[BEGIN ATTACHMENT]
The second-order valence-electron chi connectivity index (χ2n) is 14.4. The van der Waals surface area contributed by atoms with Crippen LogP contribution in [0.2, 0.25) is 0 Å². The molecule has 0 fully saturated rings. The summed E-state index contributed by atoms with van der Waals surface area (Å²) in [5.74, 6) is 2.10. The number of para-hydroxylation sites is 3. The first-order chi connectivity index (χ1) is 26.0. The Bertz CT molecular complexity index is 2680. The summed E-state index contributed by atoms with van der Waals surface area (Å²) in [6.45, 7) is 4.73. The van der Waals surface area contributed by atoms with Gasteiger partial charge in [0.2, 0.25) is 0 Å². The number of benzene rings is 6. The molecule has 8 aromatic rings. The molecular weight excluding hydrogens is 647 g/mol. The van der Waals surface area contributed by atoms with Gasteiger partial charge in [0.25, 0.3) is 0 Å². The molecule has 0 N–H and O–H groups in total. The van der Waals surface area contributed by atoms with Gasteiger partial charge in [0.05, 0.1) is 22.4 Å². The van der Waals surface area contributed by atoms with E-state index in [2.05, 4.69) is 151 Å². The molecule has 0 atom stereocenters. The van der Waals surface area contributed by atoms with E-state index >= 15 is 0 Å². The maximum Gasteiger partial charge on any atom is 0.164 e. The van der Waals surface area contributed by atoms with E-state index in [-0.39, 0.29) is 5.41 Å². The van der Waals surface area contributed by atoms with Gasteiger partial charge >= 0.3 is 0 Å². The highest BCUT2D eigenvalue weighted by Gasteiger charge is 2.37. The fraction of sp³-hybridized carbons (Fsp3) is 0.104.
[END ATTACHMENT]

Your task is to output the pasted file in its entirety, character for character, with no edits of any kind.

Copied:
The second-order valence-electron chi connectivity index (χ2n) is 14.4. The van der Waals surface area contributed by atoms with Crippen LogP contribution in [0.2, 0.25) is 0 Å². The molecule has 0 fully saturated rings. The summed E-state index contributed by atoms with van der Waals surface area (Å²) in [5.74, 6) is 2.10. The number of para-hydroxylation sites is 3. The first-order chi connectivity index (χ1) is 26.0. The Bertz CT molecular complexity index is 2680. The summed E-state index contributed by atoms with van der Waals surface area (Å²) in [6.45, 7) is 4.73. The van der Waals surface area contributed by atoms with Gasteiger partial charge in [0.2, 0.25) is 0 Å². The number of benzene rings is 6. The molecule has 8 aromatic rings. The molecular weight excluding hydrogens is 647 g/mol. The van der Waals surface area contributed by atoms with Gasteiger partial charge in [0.25, 0.3) is 0 Å². The molecule has 0 N–H and O–H groups in total. The van der Waals surface area contributed by atoms with Gasteiger partial charge in [0.05, 0.1) is 22.4 Å². The van der Waals surface area contributed by atoms with E-state index in [2.05, 4.69) is 151 Å². The molecule has 0 atom stereocenters. The van der Waals surface area contributed by atoms with E-state index >= 15 is 0 Å². The maximum Gasteiger partial charge on any atom is 0.164 e. The van der Waals surface area contributed by atoms with E-state index in [-0.39, 0.29) is 5.41 Å². The van der Waals surface area contributed by atoms with Gasteiger partial charge >= 0.3 is 0 Å². The highest BCUT2D eigenvalue weighted by Gasteiger charge is 2.37. The fraction of sp³-hybridized carbons (Fsp3) is 0.104.